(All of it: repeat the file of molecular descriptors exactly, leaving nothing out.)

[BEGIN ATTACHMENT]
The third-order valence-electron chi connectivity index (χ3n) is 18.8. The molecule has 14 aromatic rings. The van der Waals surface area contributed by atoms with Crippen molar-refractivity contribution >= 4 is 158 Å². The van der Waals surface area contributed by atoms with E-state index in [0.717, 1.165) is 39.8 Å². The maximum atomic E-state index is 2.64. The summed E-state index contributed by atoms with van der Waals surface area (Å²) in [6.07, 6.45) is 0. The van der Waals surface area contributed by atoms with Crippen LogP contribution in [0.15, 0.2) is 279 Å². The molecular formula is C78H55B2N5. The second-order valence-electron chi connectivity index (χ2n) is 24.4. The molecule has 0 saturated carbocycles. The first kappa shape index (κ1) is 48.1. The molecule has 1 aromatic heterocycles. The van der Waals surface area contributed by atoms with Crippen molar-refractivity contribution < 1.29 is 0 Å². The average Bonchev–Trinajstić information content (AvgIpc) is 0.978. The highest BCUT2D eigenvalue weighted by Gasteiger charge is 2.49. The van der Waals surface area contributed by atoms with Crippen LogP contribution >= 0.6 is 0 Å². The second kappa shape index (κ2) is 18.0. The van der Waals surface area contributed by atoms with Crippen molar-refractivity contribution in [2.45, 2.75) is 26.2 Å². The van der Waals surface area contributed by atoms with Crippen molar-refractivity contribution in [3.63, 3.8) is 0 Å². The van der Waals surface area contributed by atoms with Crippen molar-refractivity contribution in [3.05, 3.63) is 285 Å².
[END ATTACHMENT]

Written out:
The third-order valence-electron chi connectivity index (χ3n) is 18.8. The molecule has 14 aromatic rings. The van der Waals surface area contributed by atoms with Crippen molar-refractivity contribution >= 4 is 158 Å². The van der Waals surface area contributed by atoms with E-state index in [0.717, 1.165) is 39.8 Å². The maximum atomic E-state index is 2.64. The summed E-state index contributed by atoms with van der Waals surface area (Å²) in [6.07, 6.45) is 0. The van der Waals surface area contributed by atoms with Crippen LogP contribution in [0.15, 0.2) is 279 Å². The molecular formula is C78H55B2N5. The second-order valence-electron chi connectivity index (χ2n) is 24.4. The molecule has 0 saturated carbocycles. The first kappa shape index (κ1) is 48.1. The molecule has 1 aromatic heterocycles. The van der Waals surface area contributed by atoms with Crippen molar-refractivity contribution < 1.29 is 0 Å². The average Bonchev–Trinajstić information content (AvgIpc) is 0.978. The highest BCUT2D eigenvalue weighted by Gasteiger charge is 2.49. The van der Waals surface area contributed by atoms with Crippen LogP contribution >= 0.6 is 0 Å². The second kappa shape index (κ2) is 18.0. The van der Waals surface area contributed by atoms with Crippen molar-refractivity contribution in [2.45, 2.75) is 26.2 Å². The van der Waals surface area contributed by atoms with Crippen molar-refractivity contribution in [3.63, 3.8) is 0 Å². The van der Waals surface area contributed by atoms with Crippen molar-refractivity contribution in [3.05, 3.63) is 285 Å².